Every now and then boorish heroes and buxom belles perform bestiality in Kollywood. Films about dysfunctional relationships set in deep backwoods or urban underbellies are a rite of passage in India’s Tamil cinema. If a director wants to announce his arrival or break new ground in faux realism, he centripetalizes the narrative around a picaresque anti-villain—a savage without even an iota of nobility.
Into the woods or urban squalor walks a young beauty that attracts the anti-villain’s rapacious attention. Anti-villain sexually assaults maiden. Initially repulsed by the violation, she commits to his reformation and grows to be emotionally bonded to him even if it means being trapped in an abusive relationship. Sometimes they live happily ever after but mostly they don’t. Middle of the road Tamil cinema’s strange obsession with bestiality through the ‘Stockholm syndrome’ demands attention.
The most famous fable about bestiality originated in Europe. Gabrielle-Suzanne Barbot de Villeneuve’s 17th century ur-text, La Belle et la Bête was later abridged as an 18th century fairytale by Jeanne-Marie Leprince de Beaumont. Through Disney’s mythmaking machinery, the animated Beauty and the Beast (1991) has since captured global imagination. In between, there was even the cult fantasy television drama of the same name that ran from 1987 to 1990 re-contextualizing the fairytale in urban America before Disney picked up a winner. The recent release of Disney’s Beauty and the Beast (2017) provides an opportunity to discuss protean tropes that thrive in variegated cultural spaces.
Testament to the expanse of global cultural flows of neoliberal capitalism, Beauty and the Beast has been visually quoted as far away as in South Asia. In the recent big-budget Kollywood extravaganza I (2015), director S.Shankar, with a long list of special-effects-loaded vaudevillian spectaculars to his repertoire, gives us an entire fantasy song-and-dance sequence appropriating Beauty and the Beast. Complete with lead actor Vikram wearing painstakingly applied makeup to look like a man-beast and actress Amy Jackson in brown face as his captive. The bizarre music video looks garishly kitsch while the pastiche comes across an occidentalist parody intended to exploit the exoticism of having a white English actress play an Indian Belle.
The evocation of Beauty and the Beast in I to externalize the struggle of a grotesquely transmogrified captor in love with his beautiful hostage intimates towards the darker themes embedded in a seemingly harmless fairytale. Coinciding with the latest adaptation of Leprince de Beaumont’s story, a flurry of op-ed pieces surfaced examining ‘Stockholm syndrome’—a phenomenon in which victims can develop sympathy, gratitude, or love for a kidnapper or hostage-taker. Lead actress and feminist Emma Watson even came out to categorically deny that Beauty and the Beast elicits sympathy for Stockholm syndrome. Many other feminists disagreed.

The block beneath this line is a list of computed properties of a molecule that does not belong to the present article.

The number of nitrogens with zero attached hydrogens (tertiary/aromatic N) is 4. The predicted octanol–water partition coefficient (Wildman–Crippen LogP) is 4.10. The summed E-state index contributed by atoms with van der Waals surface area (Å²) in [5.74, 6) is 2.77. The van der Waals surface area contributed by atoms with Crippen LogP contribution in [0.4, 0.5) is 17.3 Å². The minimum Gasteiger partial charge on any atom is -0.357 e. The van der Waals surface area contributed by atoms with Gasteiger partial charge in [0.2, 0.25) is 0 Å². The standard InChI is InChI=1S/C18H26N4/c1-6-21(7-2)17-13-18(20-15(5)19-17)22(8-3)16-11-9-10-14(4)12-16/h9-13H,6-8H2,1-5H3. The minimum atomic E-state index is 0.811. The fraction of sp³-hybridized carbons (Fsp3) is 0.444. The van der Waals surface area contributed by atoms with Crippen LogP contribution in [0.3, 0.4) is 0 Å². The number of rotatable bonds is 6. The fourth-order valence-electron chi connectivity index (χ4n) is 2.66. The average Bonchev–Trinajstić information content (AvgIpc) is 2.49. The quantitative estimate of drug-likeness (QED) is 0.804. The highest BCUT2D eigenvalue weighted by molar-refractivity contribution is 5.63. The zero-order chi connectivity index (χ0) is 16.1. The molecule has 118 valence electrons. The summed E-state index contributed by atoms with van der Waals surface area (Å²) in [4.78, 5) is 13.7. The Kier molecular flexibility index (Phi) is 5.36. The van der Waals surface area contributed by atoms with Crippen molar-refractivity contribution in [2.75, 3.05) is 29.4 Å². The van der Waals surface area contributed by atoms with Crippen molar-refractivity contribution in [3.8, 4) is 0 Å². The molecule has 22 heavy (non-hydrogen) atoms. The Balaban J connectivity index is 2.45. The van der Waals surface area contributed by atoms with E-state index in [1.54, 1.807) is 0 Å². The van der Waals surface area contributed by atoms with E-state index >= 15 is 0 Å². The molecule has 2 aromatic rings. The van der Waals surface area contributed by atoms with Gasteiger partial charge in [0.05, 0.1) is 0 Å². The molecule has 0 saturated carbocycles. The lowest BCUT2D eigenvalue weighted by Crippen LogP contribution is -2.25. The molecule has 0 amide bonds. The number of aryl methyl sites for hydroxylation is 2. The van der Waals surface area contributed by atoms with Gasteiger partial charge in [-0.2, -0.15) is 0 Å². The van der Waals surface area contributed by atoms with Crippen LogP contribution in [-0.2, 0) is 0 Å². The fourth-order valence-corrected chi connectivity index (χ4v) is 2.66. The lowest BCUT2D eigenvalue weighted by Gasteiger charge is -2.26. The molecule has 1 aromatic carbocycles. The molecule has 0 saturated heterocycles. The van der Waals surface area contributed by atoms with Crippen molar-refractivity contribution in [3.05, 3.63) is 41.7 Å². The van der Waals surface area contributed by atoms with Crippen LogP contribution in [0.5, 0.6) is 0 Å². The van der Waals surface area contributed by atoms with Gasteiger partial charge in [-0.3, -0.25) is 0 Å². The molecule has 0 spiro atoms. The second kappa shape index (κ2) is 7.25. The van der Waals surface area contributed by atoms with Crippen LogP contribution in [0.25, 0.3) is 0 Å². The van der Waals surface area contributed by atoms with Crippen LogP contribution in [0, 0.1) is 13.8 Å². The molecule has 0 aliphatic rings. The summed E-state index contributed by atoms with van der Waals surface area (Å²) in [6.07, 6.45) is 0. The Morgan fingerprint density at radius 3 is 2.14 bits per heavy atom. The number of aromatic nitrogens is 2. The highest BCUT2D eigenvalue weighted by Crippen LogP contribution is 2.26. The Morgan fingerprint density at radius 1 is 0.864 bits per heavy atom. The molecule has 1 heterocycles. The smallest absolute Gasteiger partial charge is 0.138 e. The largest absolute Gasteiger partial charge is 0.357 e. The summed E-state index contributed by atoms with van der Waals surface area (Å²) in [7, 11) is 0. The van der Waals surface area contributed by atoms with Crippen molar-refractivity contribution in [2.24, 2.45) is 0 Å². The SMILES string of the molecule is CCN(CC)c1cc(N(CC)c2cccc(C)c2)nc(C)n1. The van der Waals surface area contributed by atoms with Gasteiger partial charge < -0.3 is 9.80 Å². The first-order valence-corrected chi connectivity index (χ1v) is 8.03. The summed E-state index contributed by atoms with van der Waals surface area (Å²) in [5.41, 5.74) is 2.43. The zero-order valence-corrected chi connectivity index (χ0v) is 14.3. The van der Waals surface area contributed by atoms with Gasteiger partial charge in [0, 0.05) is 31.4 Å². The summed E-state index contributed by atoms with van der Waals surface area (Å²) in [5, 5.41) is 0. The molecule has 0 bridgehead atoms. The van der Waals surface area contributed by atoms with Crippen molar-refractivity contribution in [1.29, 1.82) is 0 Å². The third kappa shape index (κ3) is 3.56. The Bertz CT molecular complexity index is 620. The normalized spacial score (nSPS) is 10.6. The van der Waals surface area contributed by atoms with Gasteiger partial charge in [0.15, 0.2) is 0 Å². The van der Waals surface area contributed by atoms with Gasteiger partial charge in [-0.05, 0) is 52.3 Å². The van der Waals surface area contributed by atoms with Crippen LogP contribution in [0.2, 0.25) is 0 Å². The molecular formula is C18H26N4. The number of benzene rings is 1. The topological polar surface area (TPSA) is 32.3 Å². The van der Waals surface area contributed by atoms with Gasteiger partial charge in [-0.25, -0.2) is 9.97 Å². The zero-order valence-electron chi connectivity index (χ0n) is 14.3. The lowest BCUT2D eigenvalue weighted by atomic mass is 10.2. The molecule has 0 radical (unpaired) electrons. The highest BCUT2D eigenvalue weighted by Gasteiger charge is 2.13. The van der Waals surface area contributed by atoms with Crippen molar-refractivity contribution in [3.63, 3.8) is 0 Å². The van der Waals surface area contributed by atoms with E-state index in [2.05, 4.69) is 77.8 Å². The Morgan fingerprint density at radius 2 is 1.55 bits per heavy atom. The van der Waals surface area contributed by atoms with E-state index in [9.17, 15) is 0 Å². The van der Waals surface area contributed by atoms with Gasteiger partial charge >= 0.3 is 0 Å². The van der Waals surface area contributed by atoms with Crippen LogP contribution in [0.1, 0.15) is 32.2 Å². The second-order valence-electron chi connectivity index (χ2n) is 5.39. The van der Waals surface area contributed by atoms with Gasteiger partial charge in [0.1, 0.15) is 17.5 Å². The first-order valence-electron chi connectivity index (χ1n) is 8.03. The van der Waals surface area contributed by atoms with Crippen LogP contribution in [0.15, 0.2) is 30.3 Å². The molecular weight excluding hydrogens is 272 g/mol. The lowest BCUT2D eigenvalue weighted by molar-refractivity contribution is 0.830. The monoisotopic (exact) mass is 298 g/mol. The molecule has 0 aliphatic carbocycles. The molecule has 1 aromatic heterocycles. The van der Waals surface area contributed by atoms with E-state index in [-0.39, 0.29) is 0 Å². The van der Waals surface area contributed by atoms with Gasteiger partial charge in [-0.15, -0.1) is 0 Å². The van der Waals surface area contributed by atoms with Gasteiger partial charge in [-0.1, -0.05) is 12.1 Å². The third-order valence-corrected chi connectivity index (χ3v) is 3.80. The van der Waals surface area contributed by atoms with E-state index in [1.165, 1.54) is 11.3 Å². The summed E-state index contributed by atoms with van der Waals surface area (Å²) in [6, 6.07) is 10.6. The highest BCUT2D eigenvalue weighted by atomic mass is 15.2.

Aside from the remote homage to Beauty and the Beast in I (Shankar, 2015), other Tamil films may not explicitly reference the fairytale as such, but shockingly destigmatize ‘Stockholm syndrome’. These films make an apologia for a barbarous machismo, reward aggressive male desire, and fetishize phallic power. Virtuous women and wives are valorized for being able to tolerate and civilize barbarous men despite the perennial abuse from the ogres they find themselves tethered to. On the pretext of screening raw realism, Tamil cinema forges connections between bestiality and ‘Stockholm syndrome’ through perverse patriarchal fantasies. The perceptibly misogynistic undertones in these middlebrow films make any defense of ‘Stockholm syndrome’, unwitting or otherwise in Tamil cinema, baleful. Here’s a filmographic survey of a particularly morbid category of movies.
Kollywood’s dalliance with the ‘Stockholm syndrome’ began by exploring the relationship between rapists and their victims. Critically acclaimed for the performance of its lead actress, the drama Sirai (‘Prison’, Dir. R.C.Sakthi, 1984) is probably an early ‘beauty and the beast’-type story in Tamil cinema. Set in rural South India, a rape victim is rejected by her priest-caste husband. Reduced to destitution, she resolves to go live with her rapist, a depraved landlord, to force him to face the consequences of his actions. Gradually, as she causes her rapist to abandon his decadent ways, she also begins to develop an emotional attachment to him. He dies, leaving behind his property to her in a bid to redeem himself. Her husband invites her back but she snubs him, saying she would prefer to be known as the landlord’s widow than return to being his wife.
Pudhiya Paadhai, 1989